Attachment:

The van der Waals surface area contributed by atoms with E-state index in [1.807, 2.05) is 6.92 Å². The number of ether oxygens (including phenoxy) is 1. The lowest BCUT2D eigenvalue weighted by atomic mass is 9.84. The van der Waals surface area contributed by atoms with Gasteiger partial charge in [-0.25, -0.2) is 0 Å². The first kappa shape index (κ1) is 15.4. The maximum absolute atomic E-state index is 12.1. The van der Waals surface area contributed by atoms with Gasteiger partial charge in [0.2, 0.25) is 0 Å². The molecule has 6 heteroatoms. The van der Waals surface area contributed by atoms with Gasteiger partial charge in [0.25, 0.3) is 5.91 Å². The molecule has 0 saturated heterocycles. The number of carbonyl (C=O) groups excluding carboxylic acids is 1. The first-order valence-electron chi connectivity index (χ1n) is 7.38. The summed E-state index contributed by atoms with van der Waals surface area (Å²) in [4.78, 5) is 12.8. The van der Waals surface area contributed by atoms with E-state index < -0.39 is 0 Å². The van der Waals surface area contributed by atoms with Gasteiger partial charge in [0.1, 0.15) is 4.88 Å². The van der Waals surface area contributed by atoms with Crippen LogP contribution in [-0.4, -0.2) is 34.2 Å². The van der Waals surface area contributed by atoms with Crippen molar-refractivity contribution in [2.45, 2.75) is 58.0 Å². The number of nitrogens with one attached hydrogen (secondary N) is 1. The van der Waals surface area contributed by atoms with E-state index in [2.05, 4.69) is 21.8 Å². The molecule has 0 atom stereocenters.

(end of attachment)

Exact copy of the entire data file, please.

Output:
The van der Waals surface area contributed by atoms with E-state index in [1.807, 2.05) is 6.92 Å². The number of ether oxygens (including phenoxy) is 1. The lowest BCUT2D eigenvalue weighted by atomic mass is 9.84. The van der Waals surface area contributed by atoms with Gasteiger partial charge in [-0.25, -0.2) is 0 Å². The first kappa shape index (κ1) is 15.4. The maximum absolute atomic E-state index is 12.1. The van der Waals surface area contributed by atoms with Gasteiger partial charge in [0.2, 0.25) is 0 Å². The molecule has 6 heteroatoms. The van der Waals surface area contributed by atoms with Gasteiger partial charge in [0.25, 0.3) is 5.91 Å². The molecule has 0 saturated heterocycles. The number of carbonyl (C=O) groups excluding carboxylic acids is 1. The first-order valence-electron chi connectivity index (χ1n) is 7.38. The summed E-state index contributed by atoms with van der Waals surface area (Å²) in [4.78, 5) is 12.8. The van der Waals surface area contributed by atoms with E-state index < -0.39 is 0 Å². The van der Waals surface area contributed by atoms with Gasteiger partial charge in [0.1, 0.15) is 4.88 Å². The van der Waals surface area contributed by atoms with Crippen LogP contribution in [-0.4, -0.2) is 34.2 Å². The van der Waals surface area contributed by atoms with Crippen molar-refractivity contribution in [2.45, 2.75) is 58.0 Å². The number of nitrogens with one attached hydrogen (secondary N) is 1. The van der Waals surface area contributed by atoms with E-state index in [2.05, 4.69) is 21.8 Å². The molecule has 0 atom stereocenters.